At the conclusion of the trial, the normal treatment group had a 9.9-letter improvement, while the delayed treatment group achieved an 8.8-letter improvement, with statistical significance in both compared with baseline. At month 12, reduction in CRT in the normal and delayed treatment groups were 90.9 µm and 135.4 µm, respectively.

Tom Albini: Dr. Kaiser, how do you interpret the data from the Phoenix study?

Peter Kaiser: The study showed that conbercept can improve vision and reduce retinal thickness over a longer period of time than some our current anti-VEGF agents

Tom Albini: Dr. Li, what complications and adverse events have been seen?

Xiaoxin Li: There were no drug-related abnormalities in the laboratory analyses, electrocardiogram, abdominal ultrasound, and chest X-ray, and there were also no drug-related serious adverse events (AEs) or specific cardiovascular (Antiplatelet Trialists’ Collaboration; APTC) events. The most common AEs were hemorrhage at the injection site, conjunctival congestion, and elevated intraocular pressure (IOP). Drug-related immunogenicity did not develop in subjects in any of the trial groups.

Tom Albini: Dr. Li, how much does the drug cost and where is it available for use?

Xiaoxin Li: For now, conbercept is only commercialized in China, where the price for conbercept is nearly 1100 USD per vial. Chengdu Kanghong is actively applying investigational new drug in US and other Asia countries. 

Tom Albini: Dr. Kaiser, do you think conbercept has potential in the US?

Peter Kaiser: The potential would be if the drug enters the US market at a much lower price point than the current FDA-approved drugs, aflibercept and ranibizumab. It still will be more expensive than bevacizumab, but if it works similarly or better than aflibercept and is much cheaper, this could be a potent competitor in the market. Moreover, it may bring the cost of drugs down, which would be beneficial in the at-risk insurance environment we face in the future.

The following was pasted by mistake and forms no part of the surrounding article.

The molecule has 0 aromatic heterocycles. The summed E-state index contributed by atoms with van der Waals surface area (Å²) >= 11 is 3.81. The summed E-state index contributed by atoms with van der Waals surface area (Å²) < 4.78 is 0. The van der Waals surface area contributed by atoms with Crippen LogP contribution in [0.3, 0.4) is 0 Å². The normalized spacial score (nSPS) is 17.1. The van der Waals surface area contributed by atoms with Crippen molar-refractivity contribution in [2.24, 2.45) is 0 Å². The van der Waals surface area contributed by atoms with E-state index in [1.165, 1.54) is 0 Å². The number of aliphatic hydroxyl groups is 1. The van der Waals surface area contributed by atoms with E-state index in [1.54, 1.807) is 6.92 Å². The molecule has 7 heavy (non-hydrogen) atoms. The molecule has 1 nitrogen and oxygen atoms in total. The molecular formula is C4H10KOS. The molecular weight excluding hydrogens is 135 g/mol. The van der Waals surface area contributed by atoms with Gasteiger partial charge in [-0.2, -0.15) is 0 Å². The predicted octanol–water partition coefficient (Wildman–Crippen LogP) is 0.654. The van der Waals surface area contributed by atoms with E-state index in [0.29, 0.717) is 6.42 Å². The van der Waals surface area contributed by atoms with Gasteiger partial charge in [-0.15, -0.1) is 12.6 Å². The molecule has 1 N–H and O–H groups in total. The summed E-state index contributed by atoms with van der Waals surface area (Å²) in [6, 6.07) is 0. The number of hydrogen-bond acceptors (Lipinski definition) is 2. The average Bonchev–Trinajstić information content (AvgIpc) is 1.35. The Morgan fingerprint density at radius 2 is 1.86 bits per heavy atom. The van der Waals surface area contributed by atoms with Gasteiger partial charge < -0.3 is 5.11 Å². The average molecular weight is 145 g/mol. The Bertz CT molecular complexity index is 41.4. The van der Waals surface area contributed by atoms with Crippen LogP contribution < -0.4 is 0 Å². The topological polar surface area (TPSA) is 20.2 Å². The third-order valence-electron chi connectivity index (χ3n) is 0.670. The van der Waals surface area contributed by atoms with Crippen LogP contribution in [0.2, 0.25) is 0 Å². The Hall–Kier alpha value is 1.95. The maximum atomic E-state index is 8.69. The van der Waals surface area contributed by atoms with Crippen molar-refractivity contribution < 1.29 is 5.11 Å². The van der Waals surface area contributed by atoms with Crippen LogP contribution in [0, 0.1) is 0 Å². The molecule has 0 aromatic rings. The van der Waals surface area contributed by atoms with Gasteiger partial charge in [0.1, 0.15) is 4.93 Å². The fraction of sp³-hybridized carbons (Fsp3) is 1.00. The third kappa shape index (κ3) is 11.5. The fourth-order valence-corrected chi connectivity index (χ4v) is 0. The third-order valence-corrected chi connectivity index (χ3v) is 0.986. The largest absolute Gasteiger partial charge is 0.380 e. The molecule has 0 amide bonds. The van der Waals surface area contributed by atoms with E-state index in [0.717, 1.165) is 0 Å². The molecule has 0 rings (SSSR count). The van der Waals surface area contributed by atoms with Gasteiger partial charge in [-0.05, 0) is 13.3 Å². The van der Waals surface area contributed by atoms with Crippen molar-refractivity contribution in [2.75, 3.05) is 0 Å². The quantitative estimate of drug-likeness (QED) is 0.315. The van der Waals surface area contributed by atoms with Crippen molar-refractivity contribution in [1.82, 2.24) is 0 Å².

Tom Albini: Thank you both for sharing this information. We will be sure to track the progress of this agent, and it seems likely we will be seeing it, or some form of it, in the US in the future.

 Published September 2014

Financial disclosures

Dr. Li - None.

Dr. Kaiser - ALCON LABORATORIES, INC: Advisory Board, Consultant, Honoraria; ALLEGRO OPHTHALMICS, LLC: Advisory Board, Consultant, Honoraria; BAYER HEALTHCARE: Advisory Board, Consultant, Honoraria; CHENGDU KANGHONG PHARMACEUTICAL GROUP: Advisory Board, Consultant, Honoraria; GENENTECH, INC: Consultant, Honoraria; INSITU: Consultant, Honoraria; NOVARTIS: Consultant, Grants, Honoraria; OHR PHARMACEUTICAL, INC: Advisory Board, Consultant, Honoraria, Stock; OPHTHOTECH CORPORATION: Consultant, Honoraria; ORAYA THERAPEUTICS, INC: Consultant, Honoraria; REGENERON PHARMACEUTICALS, INC: Advisory Board, Consultant, Honoraria; SKS OCULAR, LLC: Board of Directors, Founder, Stockholder, Intellectual Property Rights, Stock.

Dr. Albini - ALLERGAN, INC: Consultant, Honoraria; BAUSCH + LOMB, INC: Consultant, Honoraria; GENENTECH, INC: Grants, Other; THROMBOGENICS, INC: Consultant, Honoraria.